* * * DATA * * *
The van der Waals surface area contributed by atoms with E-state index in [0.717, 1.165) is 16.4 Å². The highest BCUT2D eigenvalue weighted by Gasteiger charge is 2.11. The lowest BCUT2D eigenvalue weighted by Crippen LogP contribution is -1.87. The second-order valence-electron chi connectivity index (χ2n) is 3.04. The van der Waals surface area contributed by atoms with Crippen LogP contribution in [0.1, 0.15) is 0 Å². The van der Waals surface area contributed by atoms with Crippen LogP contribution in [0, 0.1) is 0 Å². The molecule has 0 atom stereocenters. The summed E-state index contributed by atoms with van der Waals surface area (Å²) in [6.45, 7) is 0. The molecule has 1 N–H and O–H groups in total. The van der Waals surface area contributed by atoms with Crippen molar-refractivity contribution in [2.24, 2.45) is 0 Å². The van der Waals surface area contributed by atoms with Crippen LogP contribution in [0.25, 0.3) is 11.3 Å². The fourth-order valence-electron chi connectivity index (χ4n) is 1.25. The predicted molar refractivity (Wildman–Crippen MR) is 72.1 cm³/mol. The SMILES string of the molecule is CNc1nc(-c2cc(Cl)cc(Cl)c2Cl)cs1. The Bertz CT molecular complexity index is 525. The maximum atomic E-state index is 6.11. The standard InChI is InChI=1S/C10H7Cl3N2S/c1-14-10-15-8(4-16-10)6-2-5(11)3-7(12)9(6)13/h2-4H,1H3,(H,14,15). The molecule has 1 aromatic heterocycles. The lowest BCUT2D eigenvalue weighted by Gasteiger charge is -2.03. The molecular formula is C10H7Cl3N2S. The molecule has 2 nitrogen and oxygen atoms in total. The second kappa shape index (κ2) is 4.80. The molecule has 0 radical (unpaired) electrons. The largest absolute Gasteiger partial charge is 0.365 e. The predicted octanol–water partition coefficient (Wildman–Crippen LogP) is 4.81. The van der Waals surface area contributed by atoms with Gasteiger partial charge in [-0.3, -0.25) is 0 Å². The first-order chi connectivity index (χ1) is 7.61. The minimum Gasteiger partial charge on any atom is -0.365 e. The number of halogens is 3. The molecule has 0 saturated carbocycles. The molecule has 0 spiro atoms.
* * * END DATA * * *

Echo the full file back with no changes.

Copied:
The van der Waals surface area contributed by atoms with E-state index in [0.717, 1.165) is 16.4 Å². The highest BCUT2D eigenvalue weighted by Gasteiger charge is 2.11. The lowest BCUT2D eigenvalue weighted by Crippen LogP contribution is -1.87. The second-order valence-electron chi connectivity index (χ2n) is 3.04. The van der Waals surface area contributed by atoms with Crippen LogP contribution in [0.1, 0.15) is 0 Å². The van der Waals surface area contributed by atoms with Crippen LogP contribution in [0, 0.1) is 0 Å². The molecule has 0 atom stereocenters. The summed E-state index contributed by atoms with van der Waals surface area (Å²) in [6.45, 7) is 0. The molecule has 1 N–H and O–H groups in total. The van der Waals surface area contributed by atoms with Crippen molar-refractivity contribution in [2.24, 2.45) is 0 Å². The van der Waals surface area contributed by atoms with Crippen LogP contribution in [0.25, 0.3) is 11.3 Å². The fourth-order valence-electron chi connectivity index (χ4n) is 1.25. The predicted molar refractivity (Wildman–Crippen MR) is 72.1 cm³/mol. The SMILES string of the molecule is CNc1nc(-c2cc(Cl)cc(Cl)c2Cl)cs1. The Bertz CT molecular complexity index is 525. The maximum atomic E-state index is 6.11. The standard InChI is InChI=1S/C10H7Cl3N2S/c1-14-10-15-8(4-16-10)6-2-5(11)3-7(12)9(6)13/h2-4H,1H3,(H,14,15). The molecule has 1 aromatic heterocycles. The lowest BCUT2D eigenvalue weighted by Gasteiger charge is -2.03. The molecular formula is C10H7Cl3N2S. The molecule has 2 nitrogen and oxygen atoms in total. The second kappa shape index (κ2) is 4.80. The molecule has 0 radical (unpaired) electrons. The largest absolute Gasteiger partial charge is 0.365 e. The predicted octanol–water partition coefficient (Wildman–Crippen LogP) is 4.81. The van der Waals surface area contributed by atoms with Gasteiger partial charge in [-0.3, -0.25) is 0 Å². The first-order chi connectivity index (χ1) is 7.61. The minimum Gasteiger partial charge on any atom is -0.365 e. The number of halogens is 3. The molecule has 0 saturated carbocycles. The molecule has 0 spiro atoms.